North Korea embassy raid group promises ‘bigger things ahead’
March 29 2019 01:36 AM
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The CCD group emerged from the shadows this week to claim responsibility for a commando-style raid on Pyongyang’s embassy in Madrid to highlight illicit activities rampant in North Korea’s foreign missions.

AFP/Seoul

A shadowy dissident group allegedly behind last month’s raid on North Korea’s embassy in Madrid promised “bigger things ahead” yesterday, but said they would temporarily suspend operations because of intense media scrutiny. 
The Cheollima Civil Defense (CCD) group emerged from the shadows this week to claim responsibility for a commando-style raid on Pyongyang’s embassy to highlight illicit activities rampant in North Korea’s foreign missions.
 On Wednesday a Spanish court named Adrian Hong Chang, a Mexican national, as being the leader of the group which burst into the diplomatic mission and roughed up employees before fleeing with documents and computers. 
“We are a group of defectors who have come together with compatriots around the world,” the CCD said in a statement posted on its website. Various preparations to “shake the Kim Jong-un regime by the root” were underway, it added, but had been hampered by a spike in media interest. 
“The activities of the members have been temporarily suspended,” it said, adding: “The media should refrain from sticking their nose in the nature of our group and our members. We have bigger things ahead of us.”
 The statement did not offer any clues about where the group was located, but said it was not collaborating with defectors in South Korea due to “strict security reasons”. 
Yesterday’s statement was the first time the CCD had offered information on its membership since its emergence in 2017, when it posted an online video of the son of the North Korean leader’s assassinated brother, saying it had guaranteed his safety.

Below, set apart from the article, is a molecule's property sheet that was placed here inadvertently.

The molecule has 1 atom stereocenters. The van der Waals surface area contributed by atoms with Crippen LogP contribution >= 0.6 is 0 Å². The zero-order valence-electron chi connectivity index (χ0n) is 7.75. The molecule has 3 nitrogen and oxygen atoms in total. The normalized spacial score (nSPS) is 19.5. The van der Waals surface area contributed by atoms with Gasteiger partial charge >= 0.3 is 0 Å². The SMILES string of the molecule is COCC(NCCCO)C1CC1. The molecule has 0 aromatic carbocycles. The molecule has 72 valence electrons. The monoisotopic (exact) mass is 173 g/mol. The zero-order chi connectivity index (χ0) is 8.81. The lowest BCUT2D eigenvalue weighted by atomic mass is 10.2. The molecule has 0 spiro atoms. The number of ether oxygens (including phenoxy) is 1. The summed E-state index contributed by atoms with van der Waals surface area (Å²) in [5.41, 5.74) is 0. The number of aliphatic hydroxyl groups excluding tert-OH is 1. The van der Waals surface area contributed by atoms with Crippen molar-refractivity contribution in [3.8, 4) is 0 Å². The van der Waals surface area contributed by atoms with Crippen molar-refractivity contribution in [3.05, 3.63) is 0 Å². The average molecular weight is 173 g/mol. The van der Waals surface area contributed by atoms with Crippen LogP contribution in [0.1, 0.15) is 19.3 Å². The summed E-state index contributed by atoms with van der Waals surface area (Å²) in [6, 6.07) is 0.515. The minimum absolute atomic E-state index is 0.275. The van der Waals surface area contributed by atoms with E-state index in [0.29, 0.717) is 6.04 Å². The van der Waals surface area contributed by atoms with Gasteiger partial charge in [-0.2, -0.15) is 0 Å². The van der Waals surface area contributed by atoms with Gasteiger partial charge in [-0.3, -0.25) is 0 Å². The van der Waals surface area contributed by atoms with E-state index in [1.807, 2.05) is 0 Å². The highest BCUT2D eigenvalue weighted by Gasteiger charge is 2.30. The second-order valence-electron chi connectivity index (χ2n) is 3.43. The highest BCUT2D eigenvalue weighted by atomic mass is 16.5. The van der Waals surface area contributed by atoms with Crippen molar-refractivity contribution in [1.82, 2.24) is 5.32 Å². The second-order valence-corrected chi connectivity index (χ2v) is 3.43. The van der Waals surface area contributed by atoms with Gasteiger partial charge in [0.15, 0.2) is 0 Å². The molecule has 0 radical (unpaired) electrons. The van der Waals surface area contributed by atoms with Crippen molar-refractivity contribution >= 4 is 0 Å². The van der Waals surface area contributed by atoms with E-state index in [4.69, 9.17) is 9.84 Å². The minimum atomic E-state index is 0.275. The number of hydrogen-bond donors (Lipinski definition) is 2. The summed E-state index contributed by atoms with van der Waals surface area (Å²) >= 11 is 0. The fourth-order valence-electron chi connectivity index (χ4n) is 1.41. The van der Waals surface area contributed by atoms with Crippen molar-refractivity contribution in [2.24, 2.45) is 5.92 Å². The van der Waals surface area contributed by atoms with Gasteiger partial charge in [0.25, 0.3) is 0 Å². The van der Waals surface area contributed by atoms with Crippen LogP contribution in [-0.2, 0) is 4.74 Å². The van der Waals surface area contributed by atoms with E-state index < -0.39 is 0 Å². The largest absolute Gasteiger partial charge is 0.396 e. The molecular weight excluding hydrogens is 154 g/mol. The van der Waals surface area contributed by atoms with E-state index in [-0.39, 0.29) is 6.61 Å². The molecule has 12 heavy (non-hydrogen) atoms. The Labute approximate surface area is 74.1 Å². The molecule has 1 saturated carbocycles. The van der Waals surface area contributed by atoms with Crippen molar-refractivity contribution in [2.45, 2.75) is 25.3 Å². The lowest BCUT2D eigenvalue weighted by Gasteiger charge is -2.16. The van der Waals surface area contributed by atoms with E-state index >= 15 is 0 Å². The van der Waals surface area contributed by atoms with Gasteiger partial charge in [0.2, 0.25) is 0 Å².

Analysts said the current media exposure could be both good and bad for the group’s future activities.
 “They can receive international support from anti-Pyongyang forces so it has created an atmosphere for them to do more open, public campaigning,” said An Chan-il, a defector-turned-researcher in Seoul.
 But Shin Beom-cheol, a researcher at the Asan Institute of Policy Studies, said the group now faced possible reprisals from Pyongyang.
 “If they set up an office in Southeast Asia or the US, it could in turn face an attack from North Korea,” he said. Park Sang-hak, a North Korean defector and activist based in Seoul who claims knowledge of CCD, told AFP most of its members were defectors settled in the US as American citizens. 
Kim Han-sol, the son of Kim’s assassinated brother, was one of its key members and believed to be living in the US under the protection of the FBI, he added. Its alleged leader Hong Chang, who goes by the name Adrian Hong in the United States, was a well-educated longtime human rights activist, said Park.
 In December 2006 he was arrested together with two other people in China as they tried to help six North Koreans escape, but was released 10 days later. “He is very decisive and driven, always putting ideas into practice,” said Park. Hong Chang later set up a consultancy firm called Pegasus Strategies LLC, describing it as “an initiative that uses cutting-edge technology to penetrate closed societies and empower people in those nations”. 
Its name suggests a link between Hong Chang and the CCD as Cheollima is a powerful stallion in east Asian folklore – a direct parallel to Pegasus in Greek mythology. 
Last month the group declared itself a government-in-exile for the North called “Free Joseon”, using an old name for Korea.
 In the past, the group has said it responded to requests for protection from “compatriots” and thanked countries including the Netherlands, China and the United States for their help. It has also said it was “not seeking anything in return” and that it has “already given help” to North Koreans.



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